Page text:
I've lived a sheltered cyber-life: I was never even blocked from a Facebook group--until last Friday. It was surprisingly enlightening.
I'd joined a large, exceedingly useful and friendly diabetes support group. We were just about to get a continuous glucose monitor (CGM) for my daughter, and this group specialized in that particular experience--even our particular brand. The members were invaluable for heading off crises and glitches. Or rejoicing with you when the number on your meter matched the one on your CGM. Or commiserating with true compassion when your negotiations with the pharmaceutical-insurance-industrial complex broke down. Or sharing your consternation about that lady who swears her brother-in-law's cousin used to have type 1 diabetes but was cured by oil of oregano and cider vinegar.
I was feeling especially grateful for the existence of my virtual community. I was starting to imagine I knew these fellow travelers personally--all 11,000 of them.
And that's when I made my mistake. I shared a post I'd written for Aleteia about remembering the person behind the glucose number, even though (as I noticed only later) they'd stated clearly that both people and posts that violated their guidelines could be deleted without notice. Two of those guidelines, which I'd skimmed over, were "no hot-button topics" and "no self-promotion."
I posted the piece and was immediately blocked.
And here are a few things I learned:
I'd been assuming without realizing it that people who get blocked must have been guilty of something obnoxious which they were too clueless to see or too stubborn to stop. That was unjust.
Being blocked anonymously and impersonally is disconcerting in a way that being insulted to your face is not. Maybe not worse, but eerily different. You not only disappear off the face of the earth as far as the group members are concerned, but they also disappear for you. If you search, they won't be there anymore.
On an infinitely smaller scale, it's the same kind of evil as a totalitarian regime turning someone into a non-person and rewriting history without him. Not only do you no longer exist; you never did. You're so non-existent that even the option of a plea for a second chance is cut off. The best you can do is to sign in as somebody else, taking on a secret new identity like some shady character under a witness protection program.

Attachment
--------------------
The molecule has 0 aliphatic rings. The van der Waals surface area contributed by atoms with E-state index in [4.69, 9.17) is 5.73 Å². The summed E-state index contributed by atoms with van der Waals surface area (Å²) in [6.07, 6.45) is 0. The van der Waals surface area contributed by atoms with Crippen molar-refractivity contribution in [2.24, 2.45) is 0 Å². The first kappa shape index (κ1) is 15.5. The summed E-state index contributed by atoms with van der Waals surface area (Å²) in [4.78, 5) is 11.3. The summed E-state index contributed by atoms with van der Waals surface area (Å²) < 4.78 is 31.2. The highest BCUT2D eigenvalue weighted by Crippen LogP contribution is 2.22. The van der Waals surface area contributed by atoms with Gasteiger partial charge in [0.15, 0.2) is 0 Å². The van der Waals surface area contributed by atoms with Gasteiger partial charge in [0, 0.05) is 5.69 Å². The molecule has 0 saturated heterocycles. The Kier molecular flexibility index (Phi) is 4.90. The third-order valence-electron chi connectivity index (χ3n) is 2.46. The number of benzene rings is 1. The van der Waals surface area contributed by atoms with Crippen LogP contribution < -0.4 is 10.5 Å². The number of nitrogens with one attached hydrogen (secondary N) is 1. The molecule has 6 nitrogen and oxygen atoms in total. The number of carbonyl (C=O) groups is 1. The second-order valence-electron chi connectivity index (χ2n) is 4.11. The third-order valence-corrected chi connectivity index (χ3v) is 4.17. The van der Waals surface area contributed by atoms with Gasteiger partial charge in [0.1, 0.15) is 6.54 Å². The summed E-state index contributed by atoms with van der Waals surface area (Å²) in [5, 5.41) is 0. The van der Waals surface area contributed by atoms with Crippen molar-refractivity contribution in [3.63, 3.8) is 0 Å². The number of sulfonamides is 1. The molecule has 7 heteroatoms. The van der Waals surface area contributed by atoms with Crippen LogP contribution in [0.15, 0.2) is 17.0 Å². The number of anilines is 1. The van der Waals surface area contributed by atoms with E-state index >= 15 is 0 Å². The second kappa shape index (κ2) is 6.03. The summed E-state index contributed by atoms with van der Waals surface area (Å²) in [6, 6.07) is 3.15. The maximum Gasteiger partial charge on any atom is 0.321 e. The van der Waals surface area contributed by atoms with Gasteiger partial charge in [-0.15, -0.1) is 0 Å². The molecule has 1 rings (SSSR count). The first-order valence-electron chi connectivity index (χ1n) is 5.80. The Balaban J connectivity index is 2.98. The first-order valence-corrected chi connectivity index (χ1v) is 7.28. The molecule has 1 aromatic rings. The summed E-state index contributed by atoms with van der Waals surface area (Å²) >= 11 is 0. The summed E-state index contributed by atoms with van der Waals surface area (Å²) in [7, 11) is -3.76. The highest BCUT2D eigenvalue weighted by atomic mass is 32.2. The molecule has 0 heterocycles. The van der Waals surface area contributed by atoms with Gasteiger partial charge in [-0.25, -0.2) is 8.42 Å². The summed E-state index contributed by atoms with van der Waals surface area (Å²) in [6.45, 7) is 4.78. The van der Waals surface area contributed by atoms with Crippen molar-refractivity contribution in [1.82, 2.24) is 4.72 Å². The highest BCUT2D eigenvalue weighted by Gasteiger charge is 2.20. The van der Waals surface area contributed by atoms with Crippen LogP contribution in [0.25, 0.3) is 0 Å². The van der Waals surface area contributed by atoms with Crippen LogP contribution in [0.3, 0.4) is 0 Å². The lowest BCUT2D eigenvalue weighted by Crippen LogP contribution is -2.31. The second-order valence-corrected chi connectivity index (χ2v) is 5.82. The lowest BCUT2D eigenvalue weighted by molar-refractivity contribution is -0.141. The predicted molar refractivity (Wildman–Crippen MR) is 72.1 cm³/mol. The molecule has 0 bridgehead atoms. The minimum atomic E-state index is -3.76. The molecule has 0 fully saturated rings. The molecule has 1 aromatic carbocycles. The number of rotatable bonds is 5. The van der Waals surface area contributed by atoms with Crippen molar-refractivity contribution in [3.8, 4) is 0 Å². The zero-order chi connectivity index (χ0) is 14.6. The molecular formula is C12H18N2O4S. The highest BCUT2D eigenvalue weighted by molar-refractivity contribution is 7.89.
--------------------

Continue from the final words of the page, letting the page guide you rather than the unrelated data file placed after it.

It makes you prone to self-doubt. Not necessarily a bad thing! When I was blocked, at first I assumed it was because of the religious nature of the post. It wasn't very religious, and I was proud of how inoffensive and accessible I was certain it was. But it did talk about justice and mercy, and it did include a short quote from St. John Paul II. Only later did I consider that the self-promotion might be the problem. Then, and only then, did I really look at the guidelines, which were posted unmistakably at the top of their page. Lo and behold, they spelled it all out: no hot-button topics; no self-promotions; violators may be blocked without notice.
It turns out I am one of those arrogant people who takes a cursory look at the rules of the game, blithely assumes they couldn't possibly apply to her, and then gets indignant when consequences ensue. (Although I did include a note inviting them to take the post down immediately if inappropriate, and I do think that a less touchy moderator would have taken me up on that offer. But then, moderators with thousands of members to police may not have time for subtleties.)
My sense of communion with 11,000 strangers was, of course, an illusion. We might provide each other with useful information; we might even shed a tear for someene's child's brush with death because of a careless school nurse--but we didn't truly know each other at all.
I'm having a friend plead my case, and if that doesn't work out, there are other, similar groups. It's just a first-world problem. But it's also a bracing reminder that personal interaction in cyberspace isn't always what it seems.